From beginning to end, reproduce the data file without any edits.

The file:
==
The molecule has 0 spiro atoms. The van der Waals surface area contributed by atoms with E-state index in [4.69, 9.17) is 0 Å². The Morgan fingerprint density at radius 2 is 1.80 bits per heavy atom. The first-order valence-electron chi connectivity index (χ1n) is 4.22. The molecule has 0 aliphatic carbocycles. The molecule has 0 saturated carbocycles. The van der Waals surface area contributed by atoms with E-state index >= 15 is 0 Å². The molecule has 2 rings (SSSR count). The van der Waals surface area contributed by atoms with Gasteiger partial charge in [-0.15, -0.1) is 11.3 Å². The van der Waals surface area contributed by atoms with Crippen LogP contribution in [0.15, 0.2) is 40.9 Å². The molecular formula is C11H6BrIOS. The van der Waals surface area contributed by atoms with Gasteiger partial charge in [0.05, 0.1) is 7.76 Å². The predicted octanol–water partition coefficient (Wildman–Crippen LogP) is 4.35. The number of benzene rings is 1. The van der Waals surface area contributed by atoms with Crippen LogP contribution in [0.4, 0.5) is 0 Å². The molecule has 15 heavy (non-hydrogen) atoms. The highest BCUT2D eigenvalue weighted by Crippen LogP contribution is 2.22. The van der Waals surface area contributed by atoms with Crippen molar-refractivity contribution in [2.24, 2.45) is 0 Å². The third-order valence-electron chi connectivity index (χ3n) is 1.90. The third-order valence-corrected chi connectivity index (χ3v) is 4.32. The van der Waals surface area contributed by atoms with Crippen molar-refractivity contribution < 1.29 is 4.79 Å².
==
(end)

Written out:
The molecule has 0 spiro atoms. The van der Waals surface area contributed by atoms with E-state index in [4.69, 9.17) is 0 Å². The Morgan fingerprint density at radius 2 is 1.80 bits per heavy atom. The first-order valence-electron chi connectivity index (χ1n) is 4.22. The molecule has 0 aliphatic carbocycles. The molecule has 0 saturated carbocycles. The van der Waals surface area contributed by atoms with E-state index >= 15 is 0 Å². The molecule has 2 rings (SSSR count). The van der Waals surface area contributed by atoms with Gasteiger partial charge in [-0.15, -0.1) is 11.3 Å². The van der Waals surface area contributed by atoms with Crippen LogP contribution in [0.15, 0.2) is 40.9 Å². The molecular formula is C11H6BrIOS. The van der Waals surface area contributed by atoms with Gasteiger partial charge in [0.05, 0.1) is 7.76 Å². The predicted octanol–water partition coefficient (Wildman–Crippen LogP) is 4.35. The number of benzene rings is 1. The van der Waals surface area contributed by atoms with Crippen LogP contribution in [0.4, 0.5) is 0 Å². The molecule has 15 heavy (non-hydrogen) atoms. The highest BCUT2D eigenvalue weighted by Crippen LogP contribution is 2.22. The van der Waals surface area contributed by atoms with Crippen molar-refractivity contribution in [2.24, 2.45) is 0 Å². The third-order valence-electron chi connectivity index (χ3n) is 1.90. The third-order valence-corrected chi connectivity index (χ3v) is 4.32. The van der Waals surface area contributed by atoms with Crippen molar-refractivity contribution < 1.29 is 4.79 Å².